Weekly Innovation: Get Moving, While Seated At Your Desk
We've all seen the headlines: Sitting too much can shorten your life.
Sitting is taking over many Americans' lives. In fact, Americans are sitting for an average of 13 hours a day, according to a survey conducted by Ergotron.
Arnav Dalmia felt the effects of the sedentary life when he graduated last year from the University of Chicago and got an office job in a large, corporate setting.
He tried to get a treadmill desk or a standing desk, but it was too expensive and seemed to be a very involved process, he says. So, he developed Cubii.
The device is just like any regular, upright elliptical you'd see at the gym, only you're not standing, your arms aren't actively engaged, and it fits under your desk at work.
Dalmia says that with Cubii, "motion becomes unconscious."
Healthy blood circulation helps with focus throughout the day, says Dalmia, and he sees it as one of Cubii's top benefits.
Dalmia says Cubii makes minimal noise — your co-worker next to you shouldn't be able to hear it. It is made from a combination of steel, aluminum and plastic.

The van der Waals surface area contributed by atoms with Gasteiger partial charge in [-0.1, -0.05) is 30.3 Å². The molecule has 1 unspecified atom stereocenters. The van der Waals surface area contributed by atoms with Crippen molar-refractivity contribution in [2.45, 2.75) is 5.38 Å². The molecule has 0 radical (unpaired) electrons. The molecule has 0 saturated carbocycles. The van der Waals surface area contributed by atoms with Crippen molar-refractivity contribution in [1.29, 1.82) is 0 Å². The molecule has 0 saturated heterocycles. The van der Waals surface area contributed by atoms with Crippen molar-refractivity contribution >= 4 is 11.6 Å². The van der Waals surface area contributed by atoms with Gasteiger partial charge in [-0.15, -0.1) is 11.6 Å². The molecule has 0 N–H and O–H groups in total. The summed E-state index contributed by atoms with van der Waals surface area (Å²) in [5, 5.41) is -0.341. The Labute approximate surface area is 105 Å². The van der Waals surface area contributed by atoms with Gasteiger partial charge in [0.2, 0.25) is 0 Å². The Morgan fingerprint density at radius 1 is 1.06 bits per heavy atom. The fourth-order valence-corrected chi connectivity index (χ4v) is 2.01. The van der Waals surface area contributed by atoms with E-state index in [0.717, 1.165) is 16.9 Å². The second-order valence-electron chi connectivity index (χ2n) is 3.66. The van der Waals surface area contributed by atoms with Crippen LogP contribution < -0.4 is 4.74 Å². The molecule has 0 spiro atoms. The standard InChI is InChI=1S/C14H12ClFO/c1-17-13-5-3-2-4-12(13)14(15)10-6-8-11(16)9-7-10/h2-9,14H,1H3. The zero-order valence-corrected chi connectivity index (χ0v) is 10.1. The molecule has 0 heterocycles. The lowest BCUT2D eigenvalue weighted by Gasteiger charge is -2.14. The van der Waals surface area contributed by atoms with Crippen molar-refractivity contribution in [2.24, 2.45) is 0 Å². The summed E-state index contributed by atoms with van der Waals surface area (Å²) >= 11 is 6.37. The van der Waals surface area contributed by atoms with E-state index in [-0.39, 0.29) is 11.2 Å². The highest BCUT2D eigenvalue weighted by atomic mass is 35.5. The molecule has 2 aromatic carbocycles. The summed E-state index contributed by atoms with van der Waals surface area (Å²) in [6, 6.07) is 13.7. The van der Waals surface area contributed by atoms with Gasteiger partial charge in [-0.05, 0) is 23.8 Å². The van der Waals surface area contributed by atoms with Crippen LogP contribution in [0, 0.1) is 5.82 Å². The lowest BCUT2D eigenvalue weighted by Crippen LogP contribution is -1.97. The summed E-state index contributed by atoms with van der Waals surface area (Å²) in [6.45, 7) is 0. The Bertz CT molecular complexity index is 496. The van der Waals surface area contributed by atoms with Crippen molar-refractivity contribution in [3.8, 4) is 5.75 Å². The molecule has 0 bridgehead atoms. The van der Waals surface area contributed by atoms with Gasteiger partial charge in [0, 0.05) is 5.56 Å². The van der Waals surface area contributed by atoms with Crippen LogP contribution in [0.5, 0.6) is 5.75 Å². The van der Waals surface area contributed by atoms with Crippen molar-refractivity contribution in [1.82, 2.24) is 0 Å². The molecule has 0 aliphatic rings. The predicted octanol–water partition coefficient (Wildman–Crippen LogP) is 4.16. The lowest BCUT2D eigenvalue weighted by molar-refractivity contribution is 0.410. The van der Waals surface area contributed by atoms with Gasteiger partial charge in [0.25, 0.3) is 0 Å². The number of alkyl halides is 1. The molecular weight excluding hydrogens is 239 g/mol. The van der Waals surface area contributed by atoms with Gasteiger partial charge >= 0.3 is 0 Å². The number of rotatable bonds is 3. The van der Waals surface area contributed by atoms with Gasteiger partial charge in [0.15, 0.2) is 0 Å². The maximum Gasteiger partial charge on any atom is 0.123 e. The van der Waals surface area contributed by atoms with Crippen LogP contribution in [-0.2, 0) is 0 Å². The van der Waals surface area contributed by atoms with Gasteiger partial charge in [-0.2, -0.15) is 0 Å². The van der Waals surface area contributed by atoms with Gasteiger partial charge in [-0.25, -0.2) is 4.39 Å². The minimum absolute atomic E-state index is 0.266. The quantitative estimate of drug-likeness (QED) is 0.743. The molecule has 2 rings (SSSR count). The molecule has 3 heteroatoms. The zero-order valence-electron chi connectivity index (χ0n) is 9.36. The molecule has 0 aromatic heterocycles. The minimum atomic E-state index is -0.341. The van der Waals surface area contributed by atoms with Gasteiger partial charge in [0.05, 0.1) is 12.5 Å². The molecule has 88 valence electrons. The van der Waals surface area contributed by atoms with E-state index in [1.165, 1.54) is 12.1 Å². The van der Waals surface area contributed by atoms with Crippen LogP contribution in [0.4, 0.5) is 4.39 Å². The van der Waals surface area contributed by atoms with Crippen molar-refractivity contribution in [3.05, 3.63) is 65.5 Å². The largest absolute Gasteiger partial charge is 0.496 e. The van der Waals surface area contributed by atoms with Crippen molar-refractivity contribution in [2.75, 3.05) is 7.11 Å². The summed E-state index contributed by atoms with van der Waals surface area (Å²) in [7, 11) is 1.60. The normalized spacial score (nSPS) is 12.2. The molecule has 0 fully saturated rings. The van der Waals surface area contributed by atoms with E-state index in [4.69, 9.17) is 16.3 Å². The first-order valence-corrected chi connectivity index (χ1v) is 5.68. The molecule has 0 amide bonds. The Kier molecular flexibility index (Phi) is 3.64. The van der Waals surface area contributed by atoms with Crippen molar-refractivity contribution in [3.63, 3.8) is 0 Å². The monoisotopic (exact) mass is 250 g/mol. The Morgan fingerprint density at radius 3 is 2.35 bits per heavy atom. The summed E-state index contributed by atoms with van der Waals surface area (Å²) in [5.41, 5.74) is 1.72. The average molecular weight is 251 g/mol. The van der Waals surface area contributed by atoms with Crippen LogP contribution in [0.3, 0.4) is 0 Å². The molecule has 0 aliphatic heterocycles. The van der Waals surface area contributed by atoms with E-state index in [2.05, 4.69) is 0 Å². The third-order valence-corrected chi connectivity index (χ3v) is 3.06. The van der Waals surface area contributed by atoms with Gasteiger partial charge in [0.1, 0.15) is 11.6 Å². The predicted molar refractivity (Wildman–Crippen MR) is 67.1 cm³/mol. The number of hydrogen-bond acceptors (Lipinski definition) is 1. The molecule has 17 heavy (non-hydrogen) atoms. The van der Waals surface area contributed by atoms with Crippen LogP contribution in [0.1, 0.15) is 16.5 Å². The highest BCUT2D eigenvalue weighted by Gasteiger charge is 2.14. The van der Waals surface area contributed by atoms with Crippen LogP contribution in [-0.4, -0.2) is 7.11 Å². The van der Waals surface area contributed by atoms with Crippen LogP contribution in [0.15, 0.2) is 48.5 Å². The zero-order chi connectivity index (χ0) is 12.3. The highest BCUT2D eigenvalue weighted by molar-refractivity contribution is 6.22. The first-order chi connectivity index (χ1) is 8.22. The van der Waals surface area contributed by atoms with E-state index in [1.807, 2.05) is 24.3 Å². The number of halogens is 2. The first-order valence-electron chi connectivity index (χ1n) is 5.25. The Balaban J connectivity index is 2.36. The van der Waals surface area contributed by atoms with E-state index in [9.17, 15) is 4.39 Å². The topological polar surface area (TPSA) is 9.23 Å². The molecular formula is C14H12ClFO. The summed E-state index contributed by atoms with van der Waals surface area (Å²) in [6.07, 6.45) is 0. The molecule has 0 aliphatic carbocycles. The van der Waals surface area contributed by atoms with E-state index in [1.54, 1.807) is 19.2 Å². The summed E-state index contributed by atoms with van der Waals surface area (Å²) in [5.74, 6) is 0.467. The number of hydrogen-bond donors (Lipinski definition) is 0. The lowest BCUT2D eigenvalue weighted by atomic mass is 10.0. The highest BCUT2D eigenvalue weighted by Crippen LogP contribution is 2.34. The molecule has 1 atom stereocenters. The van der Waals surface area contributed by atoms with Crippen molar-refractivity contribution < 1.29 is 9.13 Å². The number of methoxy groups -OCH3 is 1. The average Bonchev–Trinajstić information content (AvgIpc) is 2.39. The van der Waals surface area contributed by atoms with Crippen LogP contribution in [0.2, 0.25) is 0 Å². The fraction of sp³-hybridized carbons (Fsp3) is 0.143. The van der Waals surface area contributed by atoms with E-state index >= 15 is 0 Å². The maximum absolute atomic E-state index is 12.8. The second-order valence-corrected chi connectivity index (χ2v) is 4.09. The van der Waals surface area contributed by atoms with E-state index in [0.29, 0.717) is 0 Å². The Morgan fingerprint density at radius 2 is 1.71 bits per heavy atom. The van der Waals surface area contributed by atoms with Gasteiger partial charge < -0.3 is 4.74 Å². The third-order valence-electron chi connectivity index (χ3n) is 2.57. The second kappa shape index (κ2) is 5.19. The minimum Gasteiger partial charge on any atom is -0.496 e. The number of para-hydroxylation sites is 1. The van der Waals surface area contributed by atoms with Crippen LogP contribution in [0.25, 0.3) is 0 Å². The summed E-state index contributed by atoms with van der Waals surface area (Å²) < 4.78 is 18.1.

It also connects to an app on your smartphone via Bluetooth. It records how long and how "far" you've traveled, and how many calories you've burned. It can also link to other fitness trackers and wearables you already have synced up to your phone, like a Nike+ FuelBand SE or a .
Cubii started as a project on Kickstarter, and just recently met its $80,000 goal. The retail price for a Cubii is $350, though there is a Kickstarter reduced price of $299.
Dalmia says that whether you use a standing desk or a feet-only elliptical like his — all of these ideas address the same problem.
"It's just a matter of what suits you better," he says. "I think this trend of workplace fitness is kind of really growing."
"People recognize the problems," Dalmia says. "The dynamics of the model workplace are changing."
Cubii's Kickstarter project officially ends Monday. As of Wednesday, it has over $88,000 in pledges.
Allie Caren is a digital news intern at NPR, where she writes about tech-related news and innovations. Follow Allie on Twitter at@alLISTENc.
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